The Student News Site of University of Arizona

The Daily Wildcat

102° Tucson, AZ

The Daily Wildcat

The Daily Wildcat

 

    “Marshall, Nash release solid albums full of old, new content”

    Marshall, Nash release solid albums full of old, new content

    Jukebox
    Cat Power – Matador

    A love-hate relationship is common with Cat Power’s music. The artistic outlet for 36-year-old Chan Marshall has been littered with both successful and dull cover songs, and striking and monotone original tracks. Her latest release, Jukebox, finds a jazzier Marshall tackling songs originally recorded by herself, Hank Williams, Bob Dylan and Joni Mitchell, and presenting the covers in a generally solid and interesting fashion.

    The theme from “”New York, New York”” unfortunately opens the album like a bad karaoke version of the original. The song has become so iconic that it makes for a difficult challenge to record the track in a way that would cause it to shine. Marshall’s version does not disassociate itself from the original, sadly making for a lackluster performance that belongs more on “”American Idol”” than on this release.

    “”Ramblin’ (Wo)man”” rings of a true Cat Power nature: full of emotion as Marshall eeks out the lyrics. Unlike the original by Hank Williams, only a bit of country twang squeezes its way into her voice, although the alto notes Marshall sings are similar to Williams’ tenor. The track sounds nothing like the Williams version due to the jazzy feel emphasized by strong drums, a technique that benefits this cover.

    “”I Believe in You”” is arguably the best cover on Jukebox. The track was originally on Slow Train Coming, the first album released by Bob Dylan since he had become a born-again Christian. The religious themes are obvious in the lyrics (“”I believe in you even through the tears and the laughter/ I believe in you even though we be apart””), but Marshall’s rendition doesn’t come across as a religious song due to the backing instruments; the piano in the Dylan original is replaced with guitars and drums in Marshall’s version.

    The album closes with “”Blue,”” a similar disappointment to “”New York, New York.”” The track seems like an odd way to end the album as most of the song is spent with reverberating keyboard notes shining over Marshall. While the original gave Joni Mitchell’s voice top billing, Marshall takes a backseat to the instruments.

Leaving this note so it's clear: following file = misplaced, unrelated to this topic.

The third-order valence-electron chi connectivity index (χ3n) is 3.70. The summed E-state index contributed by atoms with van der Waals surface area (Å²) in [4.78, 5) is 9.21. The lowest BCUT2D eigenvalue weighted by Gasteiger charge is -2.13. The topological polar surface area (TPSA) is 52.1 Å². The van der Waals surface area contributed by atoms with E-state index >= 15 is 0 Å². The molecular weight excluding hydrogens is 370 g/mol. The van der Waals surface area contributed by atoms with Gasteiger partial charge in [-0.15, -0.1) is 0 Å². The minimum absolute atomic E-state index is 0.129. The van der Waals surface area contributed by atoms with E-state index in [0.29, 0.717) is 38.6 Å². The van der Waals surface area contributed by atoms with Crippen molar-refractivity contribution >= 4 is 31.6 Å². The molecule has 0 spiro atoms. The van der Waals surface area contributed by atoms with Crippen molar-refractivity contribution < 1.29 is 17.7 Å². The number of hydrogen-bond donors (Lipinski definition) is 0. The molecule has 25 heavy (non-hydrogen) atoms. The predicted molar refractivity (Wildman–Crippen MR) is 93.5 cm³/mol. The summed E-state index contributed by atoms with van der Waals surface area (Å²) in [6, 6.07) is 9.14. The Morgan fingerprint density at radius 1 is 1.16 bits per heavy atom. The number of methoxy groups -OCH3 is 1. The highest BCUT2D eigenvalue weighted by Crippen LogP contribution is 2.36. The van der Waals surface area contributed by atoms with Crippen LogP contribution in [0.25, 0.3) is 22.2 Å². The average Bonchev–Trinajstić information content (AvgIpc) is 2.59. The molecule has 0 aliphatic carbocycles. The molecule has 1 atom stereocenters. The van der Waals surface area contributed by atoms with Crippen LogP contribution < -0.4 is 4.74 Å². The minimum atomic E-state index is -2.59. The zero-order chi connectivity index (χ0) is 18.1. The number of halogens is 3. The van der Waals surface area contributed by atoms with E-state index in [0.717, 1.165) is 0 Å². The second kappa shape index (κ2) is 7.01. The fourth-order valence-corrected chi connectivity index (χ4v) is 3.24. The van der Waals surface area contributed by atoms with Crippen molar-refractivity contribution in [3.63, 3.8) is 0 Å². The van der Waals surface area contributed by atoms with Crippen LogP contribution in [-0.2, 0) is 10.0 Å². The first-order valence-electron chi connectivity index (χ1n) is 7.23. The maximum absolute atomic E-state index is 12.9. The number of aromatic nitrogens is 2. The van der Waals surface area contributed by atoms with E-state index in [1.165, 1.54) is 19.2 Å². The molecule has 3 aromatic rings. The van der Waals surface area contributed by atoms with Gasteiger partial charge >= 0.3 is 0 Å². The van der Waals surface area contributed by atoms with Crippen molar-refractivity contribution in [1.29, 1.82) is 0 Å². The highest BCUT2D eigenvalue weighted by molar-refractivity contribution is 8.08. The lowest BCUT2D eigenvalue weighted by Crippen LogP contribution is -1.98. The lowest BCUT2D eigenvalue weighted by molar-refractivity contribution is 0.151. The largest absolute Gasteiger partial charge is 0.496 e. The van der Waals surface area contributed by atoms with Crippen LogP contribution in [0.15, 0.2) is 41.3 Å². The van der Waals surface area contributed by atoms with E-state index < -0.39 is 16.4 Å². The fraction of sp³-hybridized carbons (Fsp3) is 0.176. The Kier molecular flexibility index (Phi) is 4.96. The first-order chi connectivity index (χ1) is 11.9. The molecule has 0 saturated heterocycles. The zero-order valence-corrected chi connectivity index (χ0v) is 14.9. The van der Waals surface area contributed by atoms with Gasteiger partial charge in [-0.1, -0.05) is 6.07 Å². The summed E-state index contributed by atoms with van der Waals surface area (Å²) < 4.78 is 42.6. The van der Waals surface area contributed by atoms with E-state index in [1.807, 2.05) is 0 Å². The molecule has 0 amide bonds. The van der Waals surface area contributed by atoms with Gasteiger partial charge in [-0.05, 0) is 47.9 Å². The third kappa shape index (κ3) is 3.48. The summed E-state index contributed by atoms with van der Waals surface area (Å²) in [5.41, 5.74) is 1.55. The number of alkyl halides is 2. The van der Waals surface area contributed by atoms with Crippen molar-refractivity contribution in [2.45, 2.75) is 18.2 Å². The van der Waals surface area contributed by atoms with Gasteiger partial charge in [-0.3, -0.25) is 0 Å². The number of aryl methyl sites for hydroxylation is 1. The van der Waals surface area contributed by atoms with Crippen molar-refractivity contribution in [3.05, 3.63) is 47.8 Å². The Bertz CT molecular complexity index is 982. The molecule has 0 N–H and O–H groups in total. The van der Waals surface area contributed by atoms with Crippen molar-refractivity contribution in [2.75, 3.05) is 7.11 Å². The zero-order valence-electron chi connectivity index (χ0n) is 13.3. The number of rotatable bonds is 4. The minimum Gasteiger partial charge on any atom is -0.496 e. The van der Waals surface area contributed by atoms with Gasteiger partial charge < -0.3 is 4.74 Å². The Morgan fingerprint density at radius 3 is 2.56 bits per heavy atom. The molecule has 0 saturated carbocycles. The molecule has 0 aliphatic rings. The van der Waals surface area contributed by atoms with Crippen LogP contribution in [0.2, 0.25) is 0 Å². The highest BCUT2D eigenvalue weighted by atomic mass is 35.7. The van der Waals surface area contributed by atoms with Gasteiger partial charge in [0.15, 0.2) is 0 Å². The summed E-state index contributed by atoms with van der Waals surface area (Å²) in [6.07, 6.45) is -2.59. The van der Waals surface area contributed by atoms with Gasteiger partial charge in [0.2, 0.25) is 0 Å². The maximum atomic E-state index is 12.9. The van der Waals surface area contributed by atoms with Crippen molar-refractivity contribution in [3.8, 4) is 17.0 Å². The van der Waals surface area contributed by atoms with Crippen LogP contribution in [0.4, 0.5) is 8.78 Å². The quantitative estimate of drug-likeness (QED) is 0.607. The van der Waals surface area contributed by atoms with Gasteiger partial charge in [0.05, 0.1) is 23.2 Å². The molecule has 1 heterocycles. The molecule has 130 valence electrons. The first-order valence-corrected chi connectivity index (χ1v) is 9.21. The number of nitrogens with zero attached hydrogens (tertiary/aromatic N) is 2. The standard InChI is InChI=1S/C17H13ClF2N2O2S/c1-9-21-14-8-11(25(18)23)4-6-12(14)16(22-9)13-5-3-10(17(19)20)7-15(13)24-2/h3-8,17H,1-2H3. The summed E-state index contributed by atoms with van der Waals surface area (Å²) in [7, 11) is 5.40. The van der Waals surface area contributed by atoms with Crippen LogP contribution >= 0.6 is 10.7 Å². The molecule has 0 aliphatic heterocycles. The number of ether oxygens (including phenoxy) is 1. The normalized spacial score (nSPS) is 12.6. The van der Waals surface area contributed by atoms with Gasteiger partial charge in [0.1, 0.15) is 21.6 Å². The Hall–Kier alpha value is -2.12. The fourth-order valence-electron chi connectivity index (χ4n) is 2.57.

Jukebox is not the best release from Cat Power, but it isn’t the worst either. It serves as a good introduction to some lesser-known tracks by big artists, and provides a lengthy listen: The album includes a limited edition bonus disc, full of Marshall’s covers of songs by Hot Boys, Moby Grape, Nick Cave and the Bad Seeds, Patsy Cline and Roberta Flack.

    -Jamie Ross


    Made of Bricks
    Kate Nash – Fiction

    It can be refreshing when an artist blurts out lyrics that seem unfitting to instrumental aspects of a song, or even unrelated to the lyrics that came before them. Kate Nash doesn’t seem to filter her thoughts before she sings them, but her attitude and glass-clear voice contribute the bursts of vulgarity and cursing to a smooth execution.

    Now released in the U.S., Made of Bricks is a piano-infused album that the British Nash uses to speak her mind and push back at the men who push her around.

    The hit track “”Foundations”” builds with piano and GarageBand beats into a catchy chorus that showcases Nash’s flawless vocals that sound like they are perfectly enunciated. Her frank lyrics illustrate her frustration with a significant other as she bluntly sings “”Then you’ll call me a bitch/ and everyone we’re with will be/ embarrassed and I won’t give a shit.””

    “”Mouthwash”” is equally catchy and features Nash describing parts of her body like her face and her mind through impressive vocal ranges. The song builds fantastically for over a minute with laid over tracks of Nash’s rising and falling voice, driving drums and high-pitched piano, which breaks off into a solo that wanes and ends the song.

    The aforementioned tracks may be hard to live up to, especially considering songs like “”Dickhead.”” It is just a bluesy diss to a significant other with stripped instrumental elements and bare vocals.

    Nash expresses her need for purely physical aspects of attraction in “”Pumpkin Soup,”” which is upbeat and has spurts of horn flare and thudding drum beats.

    And though Nash may be versed in telling you like it is in a forward fashion, she shows diversity in “”Nicest Thing.”” Crooning brokenly over a violin, Nash expresses her desire to belong to an anonymous someone, “”I wish you thought I was the reason you are in the world.””

    It’s due time for Made of Bricks to be released in the U.S., and for Nash’s outspoken quality to be embraced through a guise of exquisite vocals.

    ?Kelli Hart

    More to Discover
    Activate Search